Getting started with yoga is best done by attending a regular class where you can watch an instructor and your fellow class mates to learn the various poses. In person classes also mean incorrect posture can be aligned by the instructor directly — hands on. But once you’ve been properly bitten by the yoga bug one or two weekly classes likely won’t cut it. You’ll find yourself doing DIY sessions at home, perhaps following along to a free class on YouTube. But that means practicing without any dynamic instruction.
So enter Finnish startup Yoogaia, which soft launched its online yoga studio in Finland towards the start of this year. It’s taking yoga and home exercise practice a step further by offering live online classes in which participants can use a webcam to broadcast their practice — thereby enabling them to gain personal guidance from a remote instructor.
Now obviously a remote instructor won’t be able to physically align postures, but given that home yoga practice usually involves no oversight from an instructor Yoogaia’s service is going one better by offering the chance for individual verbal feedback. Or at least the ability for the instructor to keep an eye on how a class is doing overall — and potentially adapt a lesson to the abilities on display.
That said, it’s worth noting that Yoogaia does not limit the number of participants per class, so the chance of individual feedback is presumably going to shrink as the service grows in popularity.
If you don’t like the idea of being watched remotely as you bend and stretch in your own home you can also participate in live classes without using a webcam. Subscribers to the service can also watch recordings of classes for up to a week after the fact if they can’t attend the live session at the time it’s being broadcast (currently Yoogaia’s timetable is aligned to Finnish time).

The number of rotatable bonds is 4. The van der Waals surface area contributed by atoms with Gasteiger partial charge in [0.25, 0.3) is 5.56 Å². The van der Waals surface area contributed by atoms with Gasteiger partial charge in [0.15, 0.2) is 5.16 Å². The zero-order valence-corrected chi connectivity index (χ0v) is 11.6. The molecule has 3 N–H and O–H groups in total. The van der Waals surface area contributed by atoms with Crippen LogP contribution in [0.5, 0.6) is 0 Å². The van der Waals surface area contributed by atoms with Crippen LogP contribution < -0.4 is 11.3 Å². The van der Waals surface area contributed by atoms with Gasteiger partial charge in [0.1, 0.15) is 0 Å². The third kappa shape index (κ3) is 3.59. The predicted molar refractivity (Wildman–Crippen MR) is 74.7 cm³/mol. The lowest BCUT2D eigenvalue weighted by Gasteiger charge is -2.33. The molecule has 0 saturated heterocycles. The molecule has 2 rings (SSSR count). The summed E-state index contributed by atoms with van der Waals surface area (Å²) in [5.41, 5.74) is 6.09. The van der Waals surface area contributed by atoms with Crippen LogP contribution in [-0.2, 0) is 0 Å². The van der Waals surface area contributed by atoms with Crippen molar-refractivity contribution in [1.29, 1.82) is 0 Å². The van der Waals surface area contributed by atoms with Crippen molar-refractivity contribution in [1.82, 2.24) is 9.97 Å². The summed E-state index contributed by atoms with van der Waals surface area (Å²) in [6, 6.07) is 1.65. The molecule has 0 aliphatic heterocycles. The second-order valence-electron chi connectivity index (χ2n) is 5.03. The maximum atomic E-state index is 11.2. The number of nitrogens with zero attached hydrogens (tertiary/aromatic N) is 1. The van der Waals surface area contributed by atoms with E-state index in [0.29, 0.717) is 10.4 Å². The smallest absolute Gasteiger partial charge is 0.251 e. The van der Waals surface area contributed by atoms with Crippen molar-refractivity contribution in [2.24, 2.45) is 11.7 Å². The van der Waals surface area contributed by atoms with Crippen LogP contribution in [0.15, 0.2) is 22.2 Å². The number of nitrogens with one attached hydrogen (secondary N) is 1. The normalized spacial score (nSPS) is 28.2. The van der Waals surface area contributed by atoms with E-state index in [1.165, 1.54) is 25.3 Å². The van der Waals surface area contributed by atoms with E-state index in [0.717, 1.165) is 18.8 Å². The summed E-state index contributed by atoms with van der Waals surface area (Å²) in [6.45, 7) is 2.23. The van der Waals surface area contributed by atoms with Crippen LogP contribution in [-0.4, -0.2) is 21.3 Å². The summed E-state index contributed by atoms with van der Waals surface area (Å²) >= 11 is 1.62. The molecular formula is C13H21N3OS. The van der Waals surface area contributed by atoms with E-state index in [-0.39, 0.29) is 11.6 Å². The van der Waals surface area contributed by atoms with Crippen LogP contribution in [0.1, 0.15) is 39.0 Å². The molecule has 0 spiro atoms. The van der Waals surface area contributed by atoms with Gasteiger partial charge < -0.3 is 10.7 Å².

As well as various flavors of yoga, the service offers pilates, core and kettle bell exercise classes with trained instructors. At present most classes are in Finnish but some English language instruction is offered. Yoogaia plans to expand the number of English classes in step with a planned global launch next month. Presumably it will also broaden its timetable to better target different timezones.
The global expansion push is being funded by a €500,000 (~$630,000) seed round, being announced today. Yoogaia said the funding will be used for expanding the team. Specifically it said it’s on the hunt for more yoga instructors.
Yoogaia’s seed round has been led by Nordic VC firm Inventure, which is putting in around €300,000 of the funding, with the rest coming from unnamed angel investors. Prior to this, the startup had raised just under €100,000 via a crowdfunding campaign.
Thus far, since its soft launch, the service has attracted between 3,000 and 5,000 users. Yoogaia offers a free first week so users can trial the service. After that pricing for unlimited access starts at €14.99 per month if the user signs up for a year, rising to €19.99 for a one-month unlimited classes pass. That level of pricing positions the service to undercut the average monthly cost of gym membership.
Or indeed individual yoga class prices, although I for one would never replace my in person yoga classes for a purely remote service. In person classes are far too much fun to give up. But I might be interested in this sort of service as a way to supplement those classes — although at that point Yoogaia is competing with free classes on YouTube so it’s going to need to offer something pretty compelling, instruction wise, to compete with free.
“We love the idea of making fitness more accessible,” said Inventure director Ekaterina Gianelli, commenting on the funding in a statement. “Many consumers have already left their gyms in search for alternative ways to exercise, and live online classes is the next logical step. Yoogaia service helps you stay healthy, simplifying your daily routines at the same time. Being one of the first-movers on the market, Yoogaia has incredible potential.”